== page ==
Multi-threading in JS, and what you can do with it!
Multi-threading in JS?
What about async?
Still, the individual lines of code - broken down into their instructions for the CPU - will still run through it sequentially. None of it is actually happening side-by-side. In other words: async allows us as developers to program in a way that provides an abstraction to parallel programming, but really, it isn’t.
Anyway, Web Workers are cool. Because the browsers have their foot down on OS-level and can allocate memory and threads as much as they like, they can provide a workspace for code to run on a separate thread also! This is essentially what the Worker API does for you. You may create a worker and give it some code to execute on a separate thread, allow it to talk back to the main application thread, and have a party!
We’ve visualised how this works and looks like in the browser in the following demonstration.
In a nutshell: You can schedule some work in the demo. Work in the form of prime number discovery. It will count up to a limit defined by the primes slider. It will list all the primes it finds on the way. This is the work that needs to be performed by the machine. You can schedule the work on the main thread or on the separate thread.
On the other hand, the green button allocates a new worker (and thus thread) to work on its own, separate from the thread handling the critical rendering path of the browser. You might notice you’re free to do in the UI whatever you want to do! Also, it’s important to note that the tasks will finish in parallel now because that’s what’s really going on! It’s actually multi-threading all of that number-crunching for you.
Also, the same work performed on the main thread finishes slower than that same work on a separate thread. I speculate that this is because there is other work to be done on the main thread away from the UI or even the app in question.
The toughest bit in this, is knowing how you can use this. Essentially there shouldn’t be a use-case for it in the first place. That’s the thing I hear most of the time. Since you don’t usually want to do heavy number-crunching in your front-end. That is usually something your back-end should handle before sending the data ready for consumption to the front-end.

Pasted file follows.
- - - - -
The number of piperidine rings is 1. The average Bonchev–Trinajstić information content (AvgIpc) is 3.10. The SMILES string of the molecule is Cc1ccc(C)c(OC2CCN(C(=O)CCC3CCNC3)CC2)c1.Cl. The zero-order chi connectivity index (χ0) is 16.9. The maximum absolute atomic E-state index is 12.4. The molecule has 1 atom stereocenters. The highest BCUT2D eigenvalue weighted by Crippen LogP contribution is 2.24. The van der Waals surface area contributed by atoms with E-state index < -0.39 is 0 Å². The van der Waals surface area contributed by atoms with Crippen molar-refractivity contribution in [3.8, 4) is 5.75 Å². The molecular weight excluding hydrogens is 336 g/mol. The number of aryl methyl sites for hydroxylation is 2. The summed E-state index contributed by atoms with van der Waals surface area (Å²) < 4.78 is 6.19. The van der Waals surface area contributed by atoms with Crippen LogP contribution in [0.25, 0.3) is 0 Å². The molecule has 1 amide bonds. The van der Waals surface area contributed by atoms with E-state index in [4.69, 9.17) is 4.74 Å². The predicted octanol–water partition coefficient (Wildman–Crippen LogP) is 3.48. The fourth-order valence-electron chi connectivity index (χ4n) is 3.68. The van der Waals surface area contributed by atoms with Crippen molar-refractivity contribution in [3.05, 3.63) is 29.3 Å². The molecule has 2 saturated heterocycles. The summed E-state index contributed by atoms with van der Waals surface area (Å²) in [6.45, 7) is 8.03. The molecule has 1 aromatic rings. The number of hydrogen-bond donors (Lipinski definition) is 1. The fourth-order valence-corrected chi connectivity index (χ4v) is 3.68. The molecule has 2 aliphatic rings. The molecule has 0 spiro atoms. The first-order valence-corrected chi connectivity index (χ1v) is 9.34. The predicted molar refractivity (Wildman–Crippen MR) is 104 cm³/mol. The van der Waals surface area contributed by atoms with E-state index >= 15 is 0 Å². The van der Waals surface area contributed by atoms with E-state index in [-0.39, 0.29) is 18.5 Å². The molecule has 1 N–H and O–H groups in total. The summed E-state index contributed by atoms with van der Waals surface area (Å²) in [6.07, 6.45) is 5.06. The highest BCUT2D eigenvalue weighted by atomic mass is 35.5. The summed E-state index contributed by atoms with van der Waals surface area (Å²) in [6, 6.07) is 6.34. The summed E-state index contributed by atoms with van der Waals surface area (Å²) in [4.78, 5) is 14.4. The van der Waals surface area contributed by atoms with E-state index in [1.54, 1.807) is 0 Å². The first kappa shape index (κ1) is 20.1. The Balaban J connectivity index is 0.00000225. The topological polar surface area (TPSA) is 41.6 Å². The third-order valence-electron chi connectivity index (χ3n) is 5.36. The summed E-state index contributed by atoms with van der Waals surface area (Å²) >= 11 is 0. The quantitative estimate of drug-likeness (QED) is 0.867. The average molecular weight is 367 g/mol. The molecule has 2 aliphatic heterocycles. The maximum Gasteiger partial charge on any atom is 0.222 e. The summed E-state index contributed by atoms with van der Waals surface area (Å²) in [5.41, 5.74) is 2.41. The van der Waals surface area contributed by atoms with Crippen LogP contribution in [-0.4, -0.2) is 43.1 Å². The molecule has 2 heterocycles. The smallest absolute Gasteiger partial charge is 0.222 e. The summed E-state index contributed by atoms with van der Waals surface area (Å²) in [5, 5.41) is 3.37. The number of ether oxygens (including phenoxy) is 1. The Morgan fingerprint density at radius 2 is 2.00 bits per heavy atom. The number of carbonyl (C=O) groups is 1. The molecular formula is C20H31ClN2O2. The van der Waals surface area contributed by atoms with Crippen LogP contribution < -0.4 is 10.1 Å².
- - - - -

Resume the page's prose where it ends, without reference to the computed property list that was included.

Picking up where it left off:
But we don’t live in an ideal world, and I used to work for a company where the API was something that grew very organically as time progressed. A very familiar story. I remember we had to populate a table with huge amounts of data. Data that - at that point - was already loaded in store, but required mapping and some computational aspect to it before it could be displayed. The UI locked up. We could have created a separate endpoint in the back-end to give us the data we required and just display that, but that team would defend themselves and say that the cost of transporting the same data twice was ridiculous. Eventually, we had to come up with a way to deal with that, but thinking back about it right now, we could have used Web Workers to at least prevent the UI from locking up.
Web Workers are cool! Definitely! The thing is that you won’t see them in production that much. Which is OK, but we shouldn’t forget that it works, and does so quite well! If your UI locks up, and it’s not due to recursion or an infinite loop, you should be thinking of loading that work off to separate threads. Have a blast!
We’ll probably go into more detail on Audio Worklets and Web Assembly to reveal that applications in the browser can be truly powerful and seamless. More on that in a future blog... 🎉